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Author Topic: When the camera shy feel left out  (Read 33065 times)

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Re: When the camera shy feel left out
« Reply #75 on: February 23, 2013, 01:43:03 AM »
I hate having my picture taken, and might even be a bit SS about avoiding the camera.

Occasionally, when I look through photo albums I get a bit sad that there are no pictures of me.

Then I put on my big girl panties and remind myself that the reason there are no pictures of me is because I actively avoided having my picture taken.  Too bad for me.  I made a choice, I have to live with the consequences.

I have no sympathy for the SM.

This was me when I was younger. I'm the unphotogenic one in a family of beauties... My three sisters especially. I never wanted my photo taken, because I hated the way I looked.

I still don't like having my photo taken, but I've made a conscious decision to "grin and bear it" because I know that years down the line no photos will bug me more than bad photos.
Dane by birth, Kiwi by choice


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Re: When the camera shy feel left out
« Reply #76 on: February 24, 2013, 09:12:27 PM »
Personally I have no patience for the camera shy (despite being terribly un photogenic myself!) and frequently find camera shy behavior to actually and ironically be attention seeking.  I will always respect their wishes, but I'm not going to go out of my way to pander to them.

This is the way I feel about it.  In this situation, I don't really understand why the SM both 1) does not want her photo taken but 2) is upset that her photo is not in a book to be shown to others.  I think both are attention seeking behavior. And again, this is a BABY book.  Not a SM book.

I agree with both these posts.


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Re: When the camera shy feel left out
« Reply #77 on: February 25, 2013, 11:21:27 AM »
This topic reminded me of a lovely article by Allison Tate that went viral last year - "The Mom Stays in the Picture".

"When I look at pictures of my own mother, I don't look at cellulite or hair debacles. I just see her -- her kind eyes, her open-mouthed, joyful smile, her familiar clothes. That's the mother I remember. My mother's body is the vessel that carries all the memories of my childhood. I always loved that her stomach was soft, her skin freckled, her fingers long. I didn't care that she didn't look like a model. She was my mama.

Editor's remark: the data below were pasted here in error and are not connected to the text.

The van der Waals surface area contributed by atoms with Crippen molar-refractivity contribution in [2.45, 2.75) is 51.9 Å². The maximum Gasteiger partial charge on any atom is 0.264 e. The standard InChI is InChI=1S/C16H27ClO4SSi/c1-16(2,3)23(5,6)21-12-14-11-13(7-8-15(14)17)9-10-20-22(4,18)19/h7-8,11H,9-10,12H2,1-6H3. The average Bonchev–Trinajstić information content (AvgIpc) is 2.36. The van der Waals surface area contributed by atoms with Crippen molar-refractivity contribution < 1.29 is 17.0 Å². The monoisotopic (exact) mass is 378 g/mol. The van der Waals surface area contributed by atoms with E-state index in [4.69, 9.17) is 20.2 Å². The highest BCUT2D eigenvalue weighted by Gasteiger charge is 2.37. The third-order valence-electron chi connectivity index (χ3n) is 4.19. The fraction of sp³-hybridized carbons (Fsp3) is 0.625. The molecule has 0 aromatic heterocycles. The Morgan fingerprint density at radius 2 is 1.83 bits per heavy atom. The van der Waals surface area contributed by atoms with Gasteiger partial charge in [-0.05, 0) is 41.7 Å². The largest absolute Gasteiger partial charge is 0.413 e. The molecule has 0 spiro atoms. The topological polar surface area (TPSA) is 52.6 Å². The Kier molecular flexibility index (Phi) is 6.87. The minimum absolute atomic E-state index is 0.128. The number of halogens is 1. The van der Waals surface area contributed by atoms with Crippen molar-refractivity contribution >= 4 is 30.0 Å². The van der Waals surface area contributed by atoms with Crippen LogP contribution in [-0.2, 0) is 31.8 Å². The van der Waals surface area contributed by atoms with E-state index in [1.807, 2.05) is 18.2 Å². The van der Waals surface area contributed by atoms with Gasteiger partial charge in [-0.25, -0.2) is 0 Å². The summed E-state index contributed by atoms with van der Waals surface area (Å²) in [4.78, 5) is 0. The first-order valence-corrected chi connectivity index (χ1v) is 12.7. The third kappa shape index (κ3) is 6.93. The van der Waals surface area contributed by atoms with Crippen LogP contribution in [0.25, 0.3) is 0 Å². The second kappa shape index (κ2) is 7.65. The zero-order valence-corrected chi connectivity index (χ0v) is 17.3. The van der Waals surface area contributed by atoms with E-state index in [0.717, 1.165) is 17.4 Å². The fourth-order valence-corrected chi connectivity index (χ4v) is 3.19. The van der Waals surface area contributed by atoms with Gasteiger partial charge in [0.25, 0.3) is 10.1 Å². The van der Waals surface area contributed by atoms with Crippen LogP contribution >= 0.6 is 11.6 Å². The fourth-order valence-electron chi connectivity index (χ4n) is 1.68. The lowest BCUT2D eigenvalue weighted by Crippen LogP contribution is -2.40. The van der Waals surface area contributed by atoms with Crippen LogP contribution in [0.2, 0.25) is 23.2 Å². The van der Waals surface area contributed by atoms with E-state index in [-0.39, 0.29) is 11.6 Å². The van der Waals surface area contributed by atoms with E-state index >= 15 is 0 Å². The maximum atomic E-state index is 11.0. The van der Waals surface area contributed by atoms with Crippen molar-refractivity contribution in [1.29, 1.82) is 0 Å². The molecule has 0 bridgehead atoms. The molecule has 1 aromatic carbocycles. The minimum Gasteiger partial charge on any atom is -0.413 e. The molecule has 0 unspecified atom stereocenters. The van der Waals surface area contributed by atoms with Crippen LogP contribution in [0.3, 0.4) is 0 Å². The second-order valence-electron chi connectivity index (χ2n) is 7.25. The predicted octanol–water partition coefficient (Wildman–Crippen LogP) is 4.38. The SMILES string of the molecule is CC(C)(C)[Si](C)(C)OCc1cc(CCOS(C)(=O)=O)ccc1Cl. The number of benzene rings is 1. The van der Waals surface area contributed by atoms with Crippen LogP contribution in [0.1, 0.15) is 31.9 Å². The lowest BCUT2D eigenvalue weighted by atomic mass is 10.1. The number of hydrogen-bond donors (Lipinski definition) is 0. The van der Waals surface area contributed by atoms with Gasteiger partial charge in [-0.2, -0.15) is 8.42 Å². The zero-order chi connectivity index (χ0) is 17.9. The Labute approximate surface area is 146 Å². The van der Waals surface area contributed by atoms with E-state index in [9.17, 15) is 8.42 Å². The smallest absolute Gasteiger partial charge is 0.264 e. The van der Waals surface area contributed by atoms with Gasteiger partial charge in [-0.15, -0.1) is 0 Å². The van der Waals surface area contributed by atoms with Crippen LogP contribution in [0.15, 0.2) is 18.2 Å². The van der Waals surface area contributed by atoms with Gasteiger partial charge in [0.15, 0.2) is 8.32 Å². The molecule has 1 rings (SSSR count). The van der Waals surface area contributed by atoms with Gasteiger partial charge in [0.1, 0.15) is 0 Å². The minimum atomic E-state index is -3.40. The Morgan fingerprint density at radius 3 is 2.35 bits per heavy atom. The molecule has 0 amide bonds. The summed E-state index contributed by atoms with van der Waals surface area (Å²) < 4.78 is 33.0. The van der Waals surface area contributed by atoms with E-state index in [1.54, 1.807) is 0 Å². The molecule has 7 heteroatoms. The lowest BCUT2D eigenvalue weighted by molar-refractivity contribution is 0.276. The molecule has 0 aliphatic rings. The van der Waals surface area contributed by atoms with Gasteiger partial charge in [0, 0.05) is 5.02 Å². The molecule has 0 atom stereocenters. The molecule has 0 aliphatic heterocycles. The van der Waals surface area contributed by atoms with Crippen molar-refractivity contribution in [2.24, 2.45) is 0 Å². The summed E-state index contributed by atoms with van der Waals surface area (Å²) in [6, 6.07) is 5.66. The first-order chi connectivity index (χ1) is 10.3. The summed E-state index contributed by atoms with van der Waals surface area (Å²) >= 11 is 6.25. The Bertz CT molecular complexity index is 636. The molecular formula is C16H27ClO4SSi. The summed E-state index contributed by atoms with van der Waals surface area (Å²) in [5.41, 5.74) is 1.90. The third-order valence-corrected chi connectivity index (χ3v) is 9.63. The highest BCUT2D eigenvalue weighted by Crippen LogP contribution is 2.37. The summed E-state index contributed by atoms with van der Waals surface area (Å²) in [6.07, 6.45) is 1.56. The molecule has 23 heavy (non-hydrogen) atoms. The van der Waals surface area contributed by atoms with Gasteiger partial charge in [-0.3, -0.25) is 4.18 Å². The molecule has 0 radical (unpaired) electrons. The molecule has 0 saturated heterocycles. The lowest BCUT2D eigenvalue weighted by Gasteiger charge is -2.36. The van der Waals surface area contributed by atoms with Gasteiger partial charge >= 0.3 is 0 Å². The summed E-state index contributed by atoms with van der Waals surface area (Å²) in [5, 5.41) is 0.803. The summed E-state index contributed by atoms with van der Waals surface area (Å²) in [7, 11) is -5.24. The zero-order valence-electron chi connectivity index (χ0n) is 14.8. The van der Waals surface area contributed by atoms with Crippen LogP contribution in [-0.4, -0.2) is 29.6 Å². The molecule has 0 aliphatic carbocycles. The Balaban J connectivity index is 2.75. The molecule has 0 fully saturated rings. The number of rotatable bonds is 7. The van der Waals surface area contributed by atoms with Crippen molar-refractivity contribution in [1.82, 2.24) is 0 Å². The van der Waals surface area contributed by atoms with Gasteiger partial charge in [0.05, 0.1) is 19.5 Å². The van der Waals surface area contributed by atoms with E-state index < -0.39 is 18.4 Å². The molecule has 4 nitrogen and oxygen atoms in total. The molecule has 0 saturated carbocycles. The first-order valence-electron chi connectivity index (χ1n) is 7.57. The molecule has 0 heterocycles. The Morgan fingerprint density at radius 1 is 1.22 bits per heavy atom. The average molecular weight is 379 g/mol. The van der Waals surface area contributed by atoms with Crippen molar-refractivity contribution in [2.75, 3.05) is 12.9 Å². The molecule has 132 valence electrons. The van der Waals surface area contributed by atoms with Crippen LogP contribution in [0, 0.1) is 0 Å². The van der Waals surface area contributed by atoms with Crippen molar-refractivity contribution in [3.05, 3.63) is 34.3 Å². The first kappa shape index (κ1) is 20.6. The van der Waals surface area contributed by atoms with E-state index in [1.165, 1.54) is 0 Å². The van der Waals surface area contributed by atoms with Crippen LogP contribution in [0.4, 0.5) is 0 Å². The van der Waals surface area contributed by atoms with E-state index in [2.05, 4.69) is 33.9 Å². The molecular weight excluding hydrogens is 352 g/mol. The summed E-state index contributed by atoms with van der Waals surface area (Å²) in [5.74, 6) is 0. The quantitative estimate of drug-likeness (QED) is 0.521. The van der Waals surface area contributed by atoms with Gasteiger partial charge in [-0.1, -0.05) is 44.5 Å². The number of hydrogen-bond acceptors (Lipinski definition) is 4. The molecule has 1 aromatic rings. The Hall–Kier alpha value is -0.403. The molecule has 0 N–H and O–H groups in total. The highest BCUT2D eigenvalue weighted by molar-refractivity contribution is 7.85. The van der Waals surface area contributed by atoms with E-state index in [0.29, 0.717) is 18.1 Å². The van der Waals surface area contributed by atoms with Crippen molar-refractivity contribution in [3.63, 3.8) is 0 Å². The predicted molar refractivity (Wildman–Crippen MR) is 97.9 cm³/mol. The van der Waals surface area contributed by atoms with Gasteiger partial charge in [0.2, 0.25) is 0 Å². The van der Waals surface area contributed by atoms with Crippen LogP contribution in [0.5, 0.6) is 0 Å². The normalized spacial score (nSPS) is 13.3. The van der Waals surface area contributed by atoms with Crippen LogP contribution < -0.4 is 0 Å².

So when all is said and done, if I can't do it for myself, I want to do it for my kids. I want to be in the picture, to give them that visual memory of me. I want them to see how much I am here, how my body looks wrapped around them in a hug, how loved they are."

This article made me cry and I now have all kinds of pictures of me looking disheveled but happy.  My mom died 3 years ago and she was always miserable having her picture taken.  I do have 2 or 3 photos of her genuinely smiling.  She did not smile much the last 10 years of her life, and she wasted away so much the last month she was nearly unrecognizable.  Those 2 or 3 photos are unbelievably precious, because it is hard for me to remember her being happy.

The article is here:

Thanks!  I wanted to post about this but couldn't remember where I had read it.  I read this a few months ago and it really stuck with me.  I've never been one to not be in pictures with my kids but I did judge myself harshly in the resulting photos.  This article really made me rethink that because it made me realize how I view photos of my own mom from when I was growing up.  I don't see her weight or her funny hair style.  I see *my* mom.  The woman who loves me and taught me how to be the kind of mom I want to be.  I want that feeling for my kids as well.  I want them to look at pictures from their childhood and think "that's *my* mom". 
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my cards and papergoods: